"I'm laying out some pretty tough cuts," said Brown.
Brown broke the bad news to Californians -- the state's financial picture has worsened since his original budget proposal in January.
"We're going to have to cut deeper, but cutting alone really doesn't do it and that's why I'm linking these serious budget reductions, real increased austerity with a plea to the voters: please increase taxes temporarily," said Brown.
Thanks mostly to overly optimistic tax projections and the federal government rejecting some of last year's budget cuts, the deficit jumped to $15.7 billion. That forced the governor propose even more cuts which now include: cutting state worker pay by 5 percent, shutting down most state operations for one day a week, and reducing the number of hours seniors and the disabled get at home by 7 percent.
Disabled advocates say cutting their home care even further makes it harder to avoid nursing homes.
"My cooking, cleaning and bathing would be affected. I would get less services, which those services are vital to me staying at home," said Michelle Rousey, a disabled advocate from Oakland.
State engineers don't want to see small paychecks.
"I don't think anyone wants to take a pay cut, particularly when our members see their work being outsourced to private firms at more than twice the cost," said Bruce Blanning from the group Professional Engineers in California Government.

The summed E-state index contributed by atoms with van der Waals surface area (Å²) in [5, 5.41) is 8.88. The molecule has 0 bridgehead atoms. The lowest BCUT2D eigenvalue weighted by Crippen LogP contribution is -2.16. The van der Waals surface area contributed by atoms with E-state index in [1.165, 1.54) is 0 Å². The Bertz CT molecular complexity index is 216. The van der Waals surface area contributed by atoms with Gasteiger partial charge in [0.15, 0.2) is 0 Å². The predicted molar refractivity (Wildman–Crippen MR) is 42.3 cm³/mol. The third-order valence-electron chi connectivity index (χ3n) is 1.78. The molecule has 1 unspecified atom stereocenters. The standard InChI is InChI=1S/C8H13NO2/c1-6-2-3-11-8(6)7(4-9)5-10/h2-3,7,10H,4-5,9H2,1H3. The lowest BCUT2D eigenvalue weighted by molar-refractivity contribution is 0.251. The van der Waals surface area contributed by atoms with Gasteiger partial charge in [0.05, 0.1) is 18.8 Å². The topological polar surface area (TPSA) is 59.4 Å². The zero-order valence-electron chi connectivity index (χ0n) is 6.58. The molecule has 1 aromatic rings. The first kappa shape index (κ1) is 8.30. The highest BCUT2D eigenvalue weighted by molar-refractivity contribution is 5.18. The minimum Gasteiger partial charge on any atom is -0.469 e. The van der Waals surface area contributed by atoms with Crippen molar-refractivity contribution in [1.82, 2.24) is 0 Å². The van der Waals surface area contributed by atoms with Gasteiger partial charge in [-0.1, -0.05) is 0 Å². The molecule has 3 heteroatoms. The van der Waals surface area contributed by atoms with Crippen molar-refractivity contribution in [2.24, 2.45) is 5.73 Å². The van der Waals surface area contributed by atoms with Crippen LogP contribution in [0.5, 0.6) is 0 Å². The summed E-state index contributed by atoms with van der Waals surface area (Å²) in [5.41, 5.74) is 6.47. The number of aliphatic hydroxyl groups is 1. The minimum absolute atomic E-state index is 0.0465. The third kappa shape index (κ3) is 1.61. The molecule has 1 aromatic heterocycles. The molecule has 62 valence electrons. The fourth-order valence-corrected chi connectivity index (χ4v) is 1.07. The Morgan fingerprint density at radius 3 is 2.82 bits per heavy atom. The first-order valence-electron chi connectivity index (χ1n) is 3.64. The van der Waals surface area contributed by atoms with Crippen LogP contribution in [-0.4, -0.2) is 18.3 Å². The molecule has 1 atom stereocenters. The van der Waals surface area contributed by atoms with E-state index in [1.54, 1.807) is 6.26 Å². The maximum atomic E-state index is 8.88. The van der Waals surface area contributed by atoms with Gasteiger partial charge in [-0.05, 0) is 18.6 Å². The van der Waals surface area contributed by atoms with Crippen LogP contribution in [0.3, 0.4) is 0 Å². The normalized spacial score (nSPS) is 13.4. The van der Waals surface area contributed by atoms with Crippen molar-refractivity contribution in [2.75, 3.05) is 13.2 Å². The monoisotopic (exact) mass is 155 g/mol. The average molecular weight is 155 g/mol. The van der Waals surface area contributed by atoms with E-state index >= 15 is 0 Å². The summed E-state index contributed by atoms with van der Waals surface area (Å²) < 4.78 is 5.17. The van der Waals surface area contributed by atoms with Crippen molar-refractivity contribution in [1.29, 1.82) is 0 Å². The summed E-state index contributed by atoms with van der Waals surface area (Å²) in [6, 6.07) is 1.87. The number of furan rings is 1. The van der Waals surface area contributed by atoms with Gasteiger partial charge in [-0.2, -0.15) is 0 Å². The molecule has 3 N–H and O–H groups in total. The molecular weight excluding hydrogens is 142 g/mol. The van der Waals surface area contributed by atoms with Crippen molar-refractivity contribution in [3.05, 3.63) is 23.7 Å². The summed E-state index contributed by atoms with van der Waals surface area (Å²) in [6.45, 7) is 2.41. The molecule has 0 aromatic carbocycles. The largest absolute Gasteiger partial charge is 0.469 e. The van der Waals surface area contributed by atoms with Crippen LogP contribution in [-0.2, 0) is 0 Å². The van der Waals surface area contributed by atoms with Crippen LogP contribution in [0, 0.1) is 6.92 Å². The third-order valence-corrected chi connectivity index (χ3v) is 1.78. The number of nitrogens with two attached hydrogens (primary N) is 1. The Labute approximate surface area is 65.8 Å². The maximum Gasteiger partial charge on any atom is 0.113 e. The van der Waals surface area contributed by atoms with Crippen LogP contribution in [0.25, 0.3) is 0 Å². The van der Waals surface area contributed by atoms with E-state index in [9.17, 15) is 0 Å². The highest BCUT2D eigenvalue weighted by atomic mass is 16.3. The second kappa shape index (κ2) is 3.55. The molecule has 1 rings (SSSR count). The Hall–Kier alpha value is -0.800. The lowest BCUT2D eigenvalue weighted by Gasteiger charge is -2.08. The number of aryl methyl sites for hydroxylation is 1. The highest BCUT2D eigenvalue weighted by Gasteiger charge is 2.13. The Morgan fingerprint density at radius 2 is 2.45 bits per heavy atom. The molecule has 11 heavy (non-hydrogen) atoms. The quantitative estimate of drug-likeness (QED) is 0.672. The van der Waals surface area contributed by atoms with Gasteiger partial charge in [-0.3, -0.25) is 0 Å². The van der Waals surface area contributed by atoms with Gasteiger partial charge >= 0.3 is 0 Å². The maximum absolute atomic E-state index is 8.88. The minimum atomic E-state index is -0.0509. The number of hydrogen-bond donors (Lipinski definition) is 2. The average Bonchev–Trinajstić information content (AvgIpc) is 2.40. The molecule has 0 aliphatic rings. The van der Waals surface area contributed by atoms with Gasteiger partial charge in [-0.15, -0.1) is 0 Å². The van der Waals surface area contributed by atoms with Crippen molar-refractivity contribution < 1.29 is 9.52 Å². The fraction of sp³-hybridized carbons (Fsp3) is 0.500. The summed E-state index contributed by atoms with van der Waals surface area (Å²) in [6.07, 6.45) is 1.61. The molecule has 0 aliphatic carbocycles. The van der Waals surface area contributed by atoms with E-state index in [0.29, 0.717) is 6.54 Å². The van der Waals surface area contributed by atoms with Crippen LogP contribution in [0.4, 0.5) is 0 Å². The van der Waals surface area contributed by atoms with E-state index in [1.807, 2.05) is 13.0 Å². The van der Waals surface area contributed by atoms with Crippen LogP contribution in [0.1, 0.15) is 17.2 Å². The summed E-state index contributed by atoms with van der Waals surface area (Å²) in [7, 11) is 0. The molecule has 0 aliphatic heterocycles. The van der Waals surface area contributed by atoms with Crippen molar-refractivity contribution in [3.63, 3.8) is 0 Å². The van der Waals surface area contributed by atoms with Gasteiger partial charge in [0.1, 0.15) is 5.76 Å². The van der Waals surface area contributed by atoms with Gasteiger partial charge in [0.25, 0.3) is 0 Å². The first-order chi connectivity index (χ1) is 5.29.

The $8 billion in cuts is double the cuts Brown originally proposed earlier this year. Major reductions to the Medi-Cal healthcare program, welfare and subsidized childcare are still on the table, reminding protesters Brown is like Gov. Arnold Schwarzenegger. Tamra Loomis, from Pittsburg, wouldn't be able to work if the state didn't take care of her child.
"Yeah, I would have to go back on welfare and the money that the state pays for my childcare is way less than the money would be for me to get onto welfare," said Loomis.
If California voters do not approve the governor's temporary tax hike on the high income earners and the sales tax, public schools are slated to be cut at least $5.5 billion, which is equivalent to shortening the school year by another three weeks. Tax opponents say that's just a scare tactic.